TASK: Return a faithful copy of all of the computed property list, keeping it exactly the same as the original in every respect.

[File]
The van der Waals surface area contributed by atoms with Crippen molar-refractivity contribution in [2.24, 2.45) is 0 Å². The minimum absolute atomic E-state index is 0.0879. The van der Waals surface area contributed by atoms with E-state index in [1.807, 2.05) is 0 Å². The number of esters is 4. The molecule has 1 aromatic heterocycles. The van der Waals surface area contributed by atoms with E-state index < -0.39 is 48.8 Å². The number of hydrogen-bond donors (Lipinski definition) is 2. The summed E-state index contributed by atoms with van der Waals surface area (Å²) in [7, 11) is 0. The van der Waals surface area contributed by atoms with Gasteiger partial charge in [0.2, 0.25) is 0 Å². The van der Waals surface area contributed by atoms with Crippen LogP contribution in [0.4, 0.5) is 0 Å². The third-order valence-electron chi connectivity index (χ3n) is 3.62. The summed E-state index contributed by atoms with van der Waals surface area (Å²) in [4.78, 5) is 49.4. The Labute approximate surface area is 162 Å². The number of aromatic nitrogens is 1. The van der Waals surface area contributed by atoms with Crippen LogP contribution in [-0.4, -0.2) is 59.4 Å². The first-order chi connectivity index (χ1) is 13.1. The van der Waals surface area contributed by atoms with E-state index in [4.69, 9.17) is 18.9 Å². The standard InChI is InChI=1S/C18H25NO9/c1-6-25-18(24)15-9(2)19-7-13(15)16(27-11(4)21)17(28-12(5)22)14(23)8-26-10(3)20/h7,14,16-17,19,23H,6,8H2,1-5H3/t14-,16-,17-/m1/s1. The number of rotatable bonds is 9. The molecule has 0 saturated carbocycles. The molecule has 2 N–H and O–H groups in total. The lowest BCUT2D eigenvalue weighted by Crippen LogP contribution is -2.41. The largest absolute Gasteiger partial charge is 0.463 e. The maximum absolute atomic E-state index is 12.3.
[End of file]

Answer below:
The van der Waals surface area contributed by atoms with Crippen molar-refractivity contribution in [2.24, 2.45) is 0 Å². The minimum absolute atomic E-state index is 0.0879. The van der Waals surface area contributed by atoms with E-state index in [1.807, 2.05) is 0 Å². The number of esters is 4. The molecule has 1 aromatic heterocycles. The van der Waals surface area contributed by atoms with E-state index < -0.39 is 48.8 Å². The number of hydrogen-bond donors (Lipinski definition) is 2. The summed E-state index contributed by atoms with van der Waals surface area (Å²) in [7, 11) is 0. The van der Waals surface area contributed by atoms with Gasteiger partial charge in [0.2, 0.25) is 0 Å². The van der Waals surface area contributed by atoms with Crippen LogP contribution in [0.4, 0.5) is 0 Å². The third-order valence-electron chi connectivity index (χ3n) is 3.62. The summed E-state index contributed by atoms with van der Waals surface area (Å²) in [4.78, 5) is 49.4. The Labute approximate surface area is 162 Å². The number of aromatic nitrogens is 1. The van der Waals surface area contributed by atoms with Crippen LogP contribution in [-0.4, -0.2) is 59.4 Å². The first-order chi connectivity index (χ1) is 13.1. The van der Waals surface area contributed by atoms with E-state index in [4.69, 9.17) is 18.9 Å². The standard InChI is InChI=1S/C18H25NO9/c1-6-25-18(24)15-9(2)19-7-13(15)16(27-11(4)21)17(28-12(5)22)14(23)8-26-10(3)20/h7,14,16-17,19,23H,6,8H2,1-5H3/t14-,16-,17-/m1/s1. The number of rotatable bonds is 9. The molecule has 0 saturated carbocycles. The molecule has 2 N–H and O–H groups in total. The lowest BCUT2D eigenvalue weighted by Crippen LogP contribution is -2.41. The largest absolute Gasteiger partial charge is 0.463 e. The maximum absolute atomic E-state index is 12.3.